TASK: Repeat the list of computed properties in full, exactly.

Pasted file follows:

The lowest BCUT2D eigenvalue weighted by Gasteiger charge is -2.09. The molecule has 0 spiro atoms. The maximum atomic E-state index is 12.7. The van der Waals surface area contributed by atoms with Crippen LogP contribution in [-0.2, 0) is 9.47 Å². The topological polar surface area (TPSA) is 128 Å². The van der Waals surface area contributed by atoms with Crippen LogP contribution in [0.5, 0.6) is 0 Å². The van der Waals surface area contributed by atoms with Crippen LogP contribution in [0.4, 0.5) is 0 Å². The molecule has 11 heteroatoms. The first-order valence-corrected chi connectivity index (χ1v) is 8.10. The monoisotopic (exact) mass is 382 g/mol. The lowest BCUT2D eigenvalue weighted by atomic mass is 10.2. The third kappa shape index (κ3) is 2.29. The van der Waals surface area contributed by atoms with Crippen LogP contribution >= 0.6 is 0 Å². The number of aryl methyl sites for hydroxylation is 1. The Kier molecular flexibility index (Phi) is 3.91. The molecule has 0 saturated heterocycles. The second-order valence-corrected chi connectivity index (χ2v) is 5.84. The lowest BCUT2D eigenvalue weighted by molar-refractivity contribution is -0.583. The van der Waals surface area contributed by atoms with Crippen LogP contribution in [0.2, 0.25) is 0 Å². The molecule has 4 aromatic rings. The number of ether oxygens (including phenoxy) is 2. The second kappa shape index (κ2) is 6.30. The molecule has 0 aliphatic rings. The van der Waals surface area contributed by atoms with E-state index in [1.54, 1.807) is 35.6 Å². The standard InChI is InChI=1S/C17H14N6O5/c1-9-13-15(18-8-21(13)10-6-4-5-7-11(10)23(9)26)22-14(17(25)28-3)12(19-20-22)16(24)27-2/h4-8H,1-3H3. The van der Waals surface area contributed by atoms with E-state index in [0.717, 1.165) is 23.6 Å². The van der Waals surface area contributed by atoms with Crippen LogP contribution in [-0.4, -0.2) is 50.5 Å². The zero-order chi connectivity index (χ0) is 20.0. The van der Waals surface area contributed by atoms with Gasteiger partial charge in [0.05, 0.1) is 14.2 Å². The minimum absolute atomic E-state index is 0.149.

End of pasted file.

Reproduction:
The lowest BCUT2D eigenvalue weighted by Gasteiger charge is -2.09. The molecule has 0 spiro atoms. The maximum atomic E-state index is 12.7. The van der Waals surface area contributed by atoms with Crippen LogP contribution in [-0.2, 0) is 9.47 Å². The topological polar surface area (TPSA) is 128 Å². The van der Waals surface area contributed by atoms with Crippen LogP contribution in [0.5, 0.6) is 0 Å². The van der Waals surface area contributed by atoms with Crippen LogP contribution in [0.4, 0.5) is 0 Å². The molecule has 11 heteroatoms. The first-order valence-corrected chi connectivity index (χ1v) is 8.10. The monoisotopic (exact) mass is 382 g/mol. The lowest BCUT2D eigenvalue weighted by atomic mass is 10.2. The third kappa shape index (κ3) is 2.29. The van der Waals surface area contributed by atoms with Crippen LogP contribution >= 0.6 is 0 Å². The number of aryl methyl sites for hydroxylation is 1. The Kier molecular flexibility index (Phi) is 3.91. The molecule has 0 saturated heterocycles. The second-order valence-corrected chi connectivity index (χ2v) is 5.84. The lowest BCUT2D eigenvalue weighted by molar-refractivity contribution is -0.583. The van der Waals surface area contributed by atoms with Crippen LogP contribution in [0.2, 0.25) is 0 Å². The molecule has 4 aromatic rings. The number of ether oxygens (including phenoxy) is 2. The second kappa shape index (κ2) is 6.30. The molecule has 0 aliphatic rings. The van der Waals surface area contributed by atoms with E-state index in [1.54, 1.807) is 35.6 Å². The standard InChI is InChI=1S/C17H14N6O5/c1-9-13-15(18-8-21(13)10-6-4-5-7-11(10)23(9)26)22-14(17(25)28-3)12(19-20-22)16(24)27-2/h4-8H,1-3H3. The van der Waals surface area contributed by atoms with E-state index in [0.717, 1.165) is 23.6 Å². The van der Waals surface area contributed by atoms with Crippen LogP contribution in [-0.4, -0.2) is 50.5 Å². The zero-order chi connectivity index (χ0) is 20.0. The van der Waals surface area contributed by atoms with Gasteiger partial charge in [0.05, 0.1) is 14.2 Å². The minimum absolute atomic E-state index is 0.149.